Nissan India Says Twitter Influencers Helped In the Success Of #PowerOfStyle, But That’s Not True

To promote #PowerOfStyle on Twitter, Nissan India tied up with social media influencers who are nothing more than Twitter contests players. Does a tie up like this add value to a brand?

Nissan India #PowerOfStyle

Five years since the start of exports from India, Nissan, recently, achieved a new milestone of exporting 5 lakh cars to over 106 countries. Nissan is currently the second largest exporter of passenger cars in India, after Hyundai. The company has been exporting its cars to various regions including Europe, Middle East, Latin America, Australia, New Zealand, Asia and Africa.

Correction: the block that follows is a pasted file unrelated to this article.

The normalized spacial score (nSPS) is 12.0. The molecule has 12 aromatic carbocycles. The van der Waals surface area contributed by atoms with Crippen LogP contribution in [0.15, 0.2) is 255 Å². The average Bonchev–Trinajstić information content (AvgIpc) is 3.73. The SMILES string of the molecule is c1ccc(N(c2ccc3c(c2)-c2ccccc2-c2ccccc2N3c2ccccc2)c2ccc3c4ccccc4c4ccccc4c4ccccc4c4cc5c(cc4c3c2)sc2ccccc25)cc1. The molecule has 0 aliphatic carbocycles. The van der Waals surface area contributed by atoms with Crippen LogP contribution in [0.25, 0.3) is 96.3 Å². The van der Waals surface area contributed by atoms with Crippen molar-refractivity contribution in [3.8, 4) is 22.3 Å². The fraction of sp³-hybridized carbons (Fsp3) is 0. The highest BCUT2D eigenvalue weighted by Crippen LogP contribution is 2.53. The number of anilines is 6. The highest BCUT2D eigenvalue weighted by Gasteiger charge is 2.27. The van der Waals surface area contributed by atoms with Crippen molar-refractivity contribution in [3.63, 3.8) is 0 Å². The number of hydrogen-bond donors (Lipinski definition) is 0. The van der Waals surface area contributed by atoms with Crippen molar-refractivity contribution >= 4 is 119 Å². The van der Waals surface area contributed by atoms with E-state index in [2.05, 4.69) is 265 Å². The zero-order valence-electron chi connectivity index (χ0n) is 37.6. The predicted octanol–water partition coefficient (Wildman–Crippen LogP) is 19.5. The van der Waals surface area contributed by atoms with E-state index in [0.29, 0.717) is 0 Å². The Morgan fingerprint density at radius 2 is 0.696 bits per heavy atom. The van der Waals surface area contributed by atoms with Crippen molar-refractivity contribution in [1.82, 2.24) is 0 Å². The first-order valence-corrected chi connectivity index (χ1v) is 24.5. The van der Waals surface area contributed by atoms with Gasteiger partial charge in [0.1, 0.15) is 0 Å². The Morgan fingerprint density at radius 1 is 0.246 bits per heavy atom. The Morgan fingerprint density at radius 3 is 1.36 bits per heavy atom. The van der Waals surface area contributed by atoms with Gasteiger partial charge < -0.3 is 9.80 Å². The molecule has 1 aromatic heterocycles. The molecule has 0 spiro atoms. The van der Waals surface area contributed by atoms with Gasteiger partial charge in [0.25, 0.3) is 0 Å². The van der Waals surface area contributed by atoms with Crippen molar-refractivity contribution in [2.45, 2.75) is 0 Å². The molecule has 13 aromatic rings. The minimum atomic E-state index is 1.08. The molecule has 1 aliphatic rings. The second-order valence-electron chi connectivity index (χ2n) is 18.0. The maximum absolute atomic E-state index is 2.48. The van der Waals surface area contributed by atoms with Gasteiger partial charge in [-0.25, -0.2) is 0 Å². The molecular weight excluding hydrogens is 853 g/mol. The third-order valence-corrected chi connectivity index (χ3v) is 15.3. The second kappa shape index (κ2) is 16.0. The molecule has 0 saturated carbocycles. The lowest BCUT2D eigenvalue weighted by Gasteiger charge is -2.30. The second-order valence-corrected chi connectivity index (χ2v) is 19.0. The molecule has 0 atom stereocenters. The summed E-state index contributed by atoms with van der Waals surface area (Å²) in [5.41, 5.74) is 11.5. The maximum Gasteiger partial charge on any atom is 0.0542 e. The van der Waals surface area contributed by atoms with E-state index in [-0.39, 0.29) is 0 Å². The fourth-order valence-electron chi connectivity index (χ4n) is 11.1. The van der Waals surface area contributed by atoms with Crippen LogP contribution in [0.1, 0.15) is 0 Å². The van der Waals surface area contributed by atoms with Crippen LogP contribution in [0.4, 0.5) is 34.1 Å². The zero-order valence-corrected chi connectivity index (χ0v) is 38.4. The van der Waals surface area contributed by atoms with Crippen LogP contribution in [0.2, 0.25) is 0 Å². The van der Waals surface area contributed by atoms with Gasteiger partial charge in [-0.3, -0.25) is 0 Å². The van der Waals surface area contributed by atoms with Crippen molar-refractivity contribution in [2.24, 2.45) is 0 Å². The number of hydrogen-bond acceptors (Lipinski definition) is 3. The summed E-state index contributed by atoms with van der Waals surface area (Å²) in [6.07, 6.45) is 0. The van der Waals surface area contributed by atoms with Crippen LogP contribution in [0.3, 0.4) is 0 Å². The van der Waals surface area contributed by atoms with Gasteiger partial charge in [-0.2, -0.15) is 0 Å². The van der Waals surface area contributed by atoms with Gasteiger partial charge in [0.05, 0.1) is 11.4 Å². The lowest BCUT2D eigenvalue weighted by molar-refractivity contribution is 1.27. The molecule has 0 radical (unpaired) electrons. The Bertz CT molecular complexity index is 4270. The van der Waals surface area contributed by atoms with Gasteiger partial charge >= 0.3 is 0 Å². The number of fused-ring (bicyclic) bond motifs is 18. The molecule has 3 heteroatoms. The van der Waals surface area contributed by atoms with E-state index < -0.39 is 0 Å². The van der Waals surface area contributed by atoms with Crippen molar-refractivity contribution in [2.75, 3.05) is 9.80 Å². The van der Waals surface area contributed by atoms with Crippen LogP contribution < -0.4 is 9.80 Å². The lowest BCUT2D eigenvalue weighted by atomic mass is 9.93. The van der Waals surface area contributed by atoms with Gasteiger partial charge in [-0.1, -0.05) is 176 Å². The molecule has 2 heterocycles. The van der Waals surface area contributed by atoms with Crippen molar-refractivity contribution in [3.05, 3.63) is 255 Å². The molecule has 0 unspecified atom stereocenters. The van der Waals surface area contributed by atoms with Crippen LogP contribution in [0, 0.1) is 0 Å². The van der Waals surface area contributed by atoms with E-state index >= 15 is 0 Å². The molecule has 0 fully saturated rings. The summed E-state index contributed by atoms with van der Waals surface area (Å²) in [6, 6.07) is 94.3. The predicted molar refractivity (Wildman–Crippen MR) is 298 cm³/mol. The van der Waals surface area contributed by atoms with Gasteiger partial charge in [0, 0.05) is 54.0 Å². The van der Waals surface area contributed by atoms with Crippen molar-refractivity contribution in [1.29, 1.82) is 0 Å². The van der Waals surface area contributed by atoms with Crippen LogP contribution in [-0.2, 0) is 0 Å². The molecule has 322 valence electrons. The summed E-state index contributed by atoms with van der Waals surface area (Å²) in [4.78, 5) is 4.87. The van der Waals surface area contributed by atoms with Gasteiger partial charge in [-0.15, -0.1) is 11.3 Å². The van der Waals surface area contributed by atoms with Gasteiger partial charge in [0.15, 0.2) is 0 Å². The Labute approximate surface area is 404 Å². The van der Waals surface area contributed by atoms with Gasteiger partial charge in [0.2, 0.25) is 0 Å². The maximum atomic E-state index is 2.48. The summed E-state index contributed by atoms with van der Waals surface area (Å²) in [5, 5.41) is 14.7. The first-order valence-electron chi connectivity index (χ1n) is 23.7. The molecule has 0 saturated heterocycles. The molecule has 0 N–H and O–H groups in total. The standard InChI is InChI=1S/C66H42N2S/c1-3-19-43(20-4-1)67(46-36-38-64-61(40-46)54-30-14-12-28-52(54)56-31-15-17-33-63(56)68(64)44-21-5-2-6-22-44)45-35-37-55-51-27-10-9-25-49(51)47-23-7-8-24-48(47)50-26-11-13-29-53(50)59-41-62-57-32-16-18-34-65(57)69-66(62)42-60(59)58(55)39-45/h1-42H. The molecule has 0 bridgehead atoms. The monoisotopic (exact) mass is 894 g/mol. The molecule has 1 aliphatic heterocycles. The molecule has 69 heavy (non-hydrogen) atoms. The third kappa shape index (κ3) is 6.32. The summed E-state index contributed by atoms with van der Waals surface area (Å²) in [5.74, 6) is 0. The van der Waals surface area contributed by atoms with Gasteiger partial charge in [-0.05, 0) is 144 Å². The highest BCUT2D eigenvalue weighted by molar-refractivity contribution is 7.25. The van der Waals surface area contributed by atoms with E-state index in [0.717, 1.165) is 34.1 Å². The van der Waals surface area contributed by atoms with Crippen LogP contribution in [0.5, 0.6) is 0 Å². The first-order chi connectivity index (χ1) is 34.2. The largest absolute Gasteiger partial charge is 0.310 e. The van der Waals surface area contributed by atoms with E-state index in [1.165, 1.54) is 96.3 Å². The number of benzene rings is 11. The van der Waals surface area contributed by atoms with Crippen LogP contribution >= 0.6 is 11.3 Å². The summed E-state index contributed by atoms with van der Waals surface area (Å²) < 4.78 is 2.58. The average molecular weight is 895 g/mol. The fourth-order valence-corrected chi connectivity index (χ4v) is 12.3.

Nissan definitely has a reason to celebrate but the bigger opportunity is the domestic market which is slated to be the world’s third largest by the end of this decade with annual production of six million units. But the biggest challenge for Nissan in India is effective communication – increasing awareness of the Datsun and Nissan brand qualities, according to Guillame Sicard, President, Nissan Motor India.

The company recently launched a special edition version of the Terrano SUV in India, ‘Terrano Groove’. To be built in a limited run of 250 units, the newly introduced model is carrying a price tag of INR 11.45 lakh (ex-showroom, Delhi).